Personally I appreciate the encouragement of others. There are many other places in scripture, at least in the New Testament, where we're told to encourage and warn others in various ways. (It'd probably be good if I'd cite examples but I'll skip that because I still haven't gotten to my main point.) If spiritual life was intended to be entirely private there'd be no way we could know when encouragement or admonition was needed, and we'd never receive it when we were the most in need. And I need it because on my own I lose energy for my spiritual life, and any of the semi-spiritual good things that would be good for me to do.

I think blogging is one of those things that are good. There are lots of other things too. And though this is not "in secret," it's not in a place where very many people see it. I'll say that's okay because just doing the work, with the Lord, gets me into His Word and spending this personal time with Him.

That's enough for now.

Have a good night. It's 9 PM now.

Sunday, May 5, 2019

Time for Deeper Things

Are others "troubled," or is it just me? I'm troubled, or perhaps another word would be "disturbed," way down deep inside my mind and soul, and pretty much as a regular thing, because there are so many topics and questions and challenges about which I want to express myself, and pray about, but don't seem to ever take enough time to do that prayerful communicating when I'm in a situation where it would be appropriate. Part of the reason is that there are so many other things to do. Washing and putting away dishes. Cleaning. Taking care of grandchildren and parents. Dealing with the important but practical details of life. And I didn't even mention working for a living!

So what are some of those topics? I'd like to revisit the question of marriage and sexuality, not to change what I've said before, but to dig deeper. I'd like to say something about why I don't believe some topics, such as sexuality and marriage should be addressed "in public" as a first priority concern, while other topics need to be brought into the foreground. I'd like to write more about my understanding of what Jesus did to the world through his death and resurrection. Then I'd share what all these things mean for evangelistic work today.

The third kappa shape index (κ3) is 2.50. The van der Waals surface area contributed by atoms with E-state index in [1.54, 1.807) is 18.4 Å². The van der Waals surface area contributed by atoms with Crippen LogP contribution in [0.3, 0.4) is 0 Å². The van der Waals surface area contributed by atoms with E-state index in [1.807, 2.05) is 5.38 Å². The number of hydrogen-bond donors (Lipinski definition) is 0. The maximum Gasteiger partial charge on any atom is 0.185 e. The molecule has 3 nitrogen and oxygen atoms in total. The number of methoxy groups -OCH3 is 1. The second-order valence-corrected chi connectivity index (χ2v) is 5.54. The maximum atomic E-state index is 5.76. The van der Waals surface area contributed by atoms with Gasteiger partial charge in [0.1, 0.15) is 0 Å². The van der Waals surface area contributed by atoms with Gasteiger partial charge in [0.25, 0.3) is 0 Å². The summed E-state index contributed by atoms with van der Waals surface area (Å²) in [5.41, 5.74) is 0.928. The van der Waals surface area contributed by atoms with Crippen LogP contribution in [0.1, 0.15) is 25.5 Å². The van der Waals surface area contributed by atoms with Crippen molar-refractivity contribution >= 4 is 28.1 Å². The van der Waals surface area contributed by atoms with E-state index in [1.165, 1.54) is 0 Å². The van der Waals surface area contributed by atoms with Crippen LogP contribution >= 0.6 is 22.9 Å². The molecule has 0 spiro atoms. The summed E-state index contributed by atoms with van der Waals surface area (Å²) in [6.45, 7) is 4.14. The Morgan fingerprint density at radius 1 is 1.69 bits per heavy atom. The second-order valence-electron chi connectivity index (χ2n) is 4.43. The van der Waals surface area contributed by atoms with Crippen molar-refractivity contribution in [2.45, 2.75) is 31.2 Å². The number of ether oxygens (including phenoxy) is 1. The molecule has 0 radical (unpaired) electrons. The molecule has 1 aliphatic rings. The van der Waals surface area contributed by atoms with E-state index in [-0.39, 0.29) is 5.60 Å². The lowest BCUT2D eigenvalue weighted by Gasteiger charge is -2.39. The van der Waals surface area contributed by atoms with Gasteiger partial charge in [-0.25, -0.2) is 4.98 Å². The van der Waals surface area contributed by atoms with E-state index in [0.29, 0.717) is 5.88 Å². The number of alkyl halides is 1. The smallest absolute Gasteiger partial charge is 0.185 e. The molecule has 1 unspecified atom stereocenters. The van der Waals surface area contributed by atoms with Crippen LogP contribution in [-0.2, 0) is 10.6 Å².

But tonight, as I sit here after putting one of our grandchildren to bed at his home, I'm tired and would rather do other things before his parents get home. Then, in the morning, it'll be back to work. I'm thankful, so much so, for this life, but I do often feel "troubled" as I wrote above. I'll just need to pray, let go, and trust that the time will come for those deeper things.

Monday, April 29, 2019

Monday Shorts

Instead of posting thoughts on facebook, I'll try posting short thoughts here for awhile.
  • Speaking of shorts, I brought my bus driver uniform shorts to get let out in the waist. "Galls," the place where Metro Transit drivers get their uniforms, said there was an inch of extra material on there they could use.
  • I've been hitting my exercise routine even harder than usual in the last few days, going to the gym for my weight routine, and also doing more running and biking again now that the weather has warmed up and I've got much needed new tires on my 13 year old bike. My recent added workouts might mean I won't need the extra space in the waist.
  • As of today, I've chalked up 100 days in a row working on "French via Portuguese" on the app "Duolingo."
  • Naomi went back to work today after 3 months of parental leave. Toni and I will have her 3 month old son Asher with us on Wednesdays beginning the day after tomorrow.
  • Shatera and Dan's son Liam is here on Fridays from about 10 until noon, and we sometimes go up there to be with Liam on Sunday evenings when his parents are leading their church youth group.
  • Sometime near the beginning of March dad had a minor accident with the car that he and mom own together. Since that time I've been bringing mom and dad to their church most every Sunday. There's so much to say about that.
  • Mom and dad, with the help of my sisters, are seriously considering a move to "Parkshore," a senior living campus in St. Louis Park. Tomorrow we'll go take a look at an assisted living apartment that will be available in early May. Not sure if they're quite ready to move.